Opposition TDs criticise government’s ‘toothless’ remote working Bill – Dundalk Democrat

Opposition TDs have criticised limitations of the government’s remote working Bill, calling it “toothless” and “anaemic”. 

Deputy Ged Nash made the comments during Private Members’ Business in the Dáil today (Wednesday March 9) and said it was “a charter for refusal”. 

The Right to Request Remote Working Bill 2021 was published in January 2022, providing for the first time a legal framework around which requesting, approving or refusing a request for remote work can be based. 

At the time, Tánaiste Leo Varadkar said, “We have a real opportunity now to change the norm and learn what we can from the pandemic.” 

The Bill stipulates all workplaces must have a written statement which sets out the company’s Remote Working Policy. 

According to Deputy Nash – who believes the government’s plan should be scrapped – his constituents were “dragged” back into offices at a time when the cost of filling a car “went stratospheric”. 

He said, “Draft legislation the government has produced says in effect you can ask to work remotely but your boss can tell you to go whistle, and you have no right to challenge the grounds for refusal. That is frankly bizarre.” 

However, the Bill reportedly provides a right of appeal option to the Workplace Relations Commission if an employee feels an employer has not provided reasonable grounds for refusal. 

Labour leader candidate, Deputy Ivana Bacik, said remote working will benefit not only the environment due to a reduction in carbon emissions from commuting, but also women, stating, “It has great feminist benefits.” 

She said, “Women continue to bear the lion’s share of domestic responsibilities. This is an opportunity to engage in hybrid working to allow more women to participate; indeed, men working from home [will be able to] take up more responsibilities as carers and fathers.”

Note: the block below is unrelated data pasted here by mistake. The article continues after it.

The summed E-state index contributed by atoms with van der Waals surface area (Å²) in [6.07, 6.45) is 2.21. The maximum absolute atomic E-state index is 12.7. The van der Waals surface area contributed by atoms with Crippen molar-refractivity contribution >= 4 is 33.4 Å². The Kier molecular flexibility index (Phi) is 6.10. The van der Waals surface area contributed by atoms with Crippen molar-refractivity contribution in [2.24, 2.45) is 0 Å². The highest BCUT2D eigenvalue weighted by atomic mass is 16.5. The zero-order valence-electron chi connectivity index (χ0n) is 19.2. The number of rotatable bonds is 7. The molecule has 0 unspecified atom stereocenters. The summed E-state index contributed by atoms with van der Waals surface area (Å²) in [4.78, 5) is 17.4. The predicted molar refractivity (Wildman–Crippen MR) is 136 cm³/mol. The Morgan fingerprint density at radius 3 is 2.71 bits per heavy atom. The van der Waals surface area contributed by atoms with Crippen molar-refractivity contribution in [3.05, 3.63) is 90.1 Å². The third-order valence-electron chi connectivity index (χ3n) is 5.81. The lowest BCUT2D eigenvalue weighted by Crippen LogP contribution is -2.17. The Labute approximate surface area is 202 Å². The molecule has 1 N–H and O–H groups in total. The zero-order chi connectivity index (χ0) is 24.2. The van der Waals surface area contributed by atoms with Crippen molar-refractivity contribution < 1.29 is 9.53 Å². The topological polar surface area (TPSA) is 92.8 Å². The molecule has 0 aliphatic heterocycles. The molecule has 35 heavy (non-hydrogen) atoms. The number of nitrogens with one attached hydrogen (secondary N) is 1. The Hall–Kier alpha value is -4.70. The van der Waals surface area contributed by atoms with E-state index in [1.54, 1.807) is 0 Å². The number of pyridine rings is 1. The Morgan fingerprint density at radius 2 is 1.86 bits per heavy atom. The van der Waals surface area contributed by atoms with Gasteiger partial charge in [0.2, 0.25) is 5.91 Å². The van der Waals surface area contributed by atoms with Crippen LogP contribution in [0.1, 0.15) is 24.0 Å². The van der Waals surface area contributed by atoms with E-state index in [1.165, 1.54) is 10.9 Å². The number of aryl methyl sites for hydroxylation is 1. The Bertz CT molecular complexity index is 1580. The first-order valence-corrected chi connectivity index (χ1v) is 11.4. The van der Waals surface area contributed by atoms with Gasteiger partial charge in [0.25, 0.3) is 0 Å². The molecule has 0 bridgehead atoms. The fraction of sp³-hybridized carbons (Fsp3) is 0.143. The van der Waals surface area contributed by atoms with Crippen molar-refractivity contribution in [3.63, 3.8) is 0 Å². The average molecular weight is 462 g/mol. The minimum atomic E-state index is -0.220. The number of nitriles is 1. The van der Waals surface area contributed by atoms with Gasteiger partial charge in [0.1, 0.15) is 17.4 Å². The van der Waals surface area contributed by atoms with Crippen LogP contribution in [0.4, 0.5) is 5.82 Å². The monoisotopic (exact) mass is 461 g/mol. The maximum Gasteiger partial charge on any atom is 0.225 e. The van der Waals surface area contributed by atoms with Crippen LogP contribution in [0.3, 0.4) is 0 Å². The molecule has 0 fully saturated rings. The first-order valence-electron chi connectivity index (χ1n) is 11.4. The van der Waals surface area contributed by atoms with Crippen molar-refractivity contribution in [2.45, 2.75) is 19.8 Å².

According to Deputy Bacik, remote working will encourage growth in local communities and improve quality of life. 

She said,” People will be able to move out of City Centre locations and work from home closer to family and closer to original local communities. The benefits are clear for a genuine right to work.” 

Although the deputy admits climate action requires more than remote working, she said it will “genuinely mean less people on the roads and better air quality”.

She said it was particularly important at times of concern about energy security. 

Colleague Brendan Howlin TD brought up the price constraints of commuting to work and said many people can no longer afford to fill up their tank due to rising fuel prices. 

He said, “The two litre fuel price is making work unaffordable.” 

According to Deputy Duncan Smith, who also spoke today in the Dáil, if Ireland is serious about lowering emissions the government needs “to give workers more power to work from home or remotely”. 

He said the move will help maintain a better work-life balance and rejuvenate local communities. 

However, he said the option to work remotely should not be used as “a reward” for good behaviour or as a perk. 

“It is the future, the future is here now. We cannot go back,” he said. 

Minister Robert Troy – who has special responsibility for Trade Promotion – confirmed the government will not oppose the motion. 

He said, “The government wants remote work to be a much broader part of life. [It is] very much here to stay.” 

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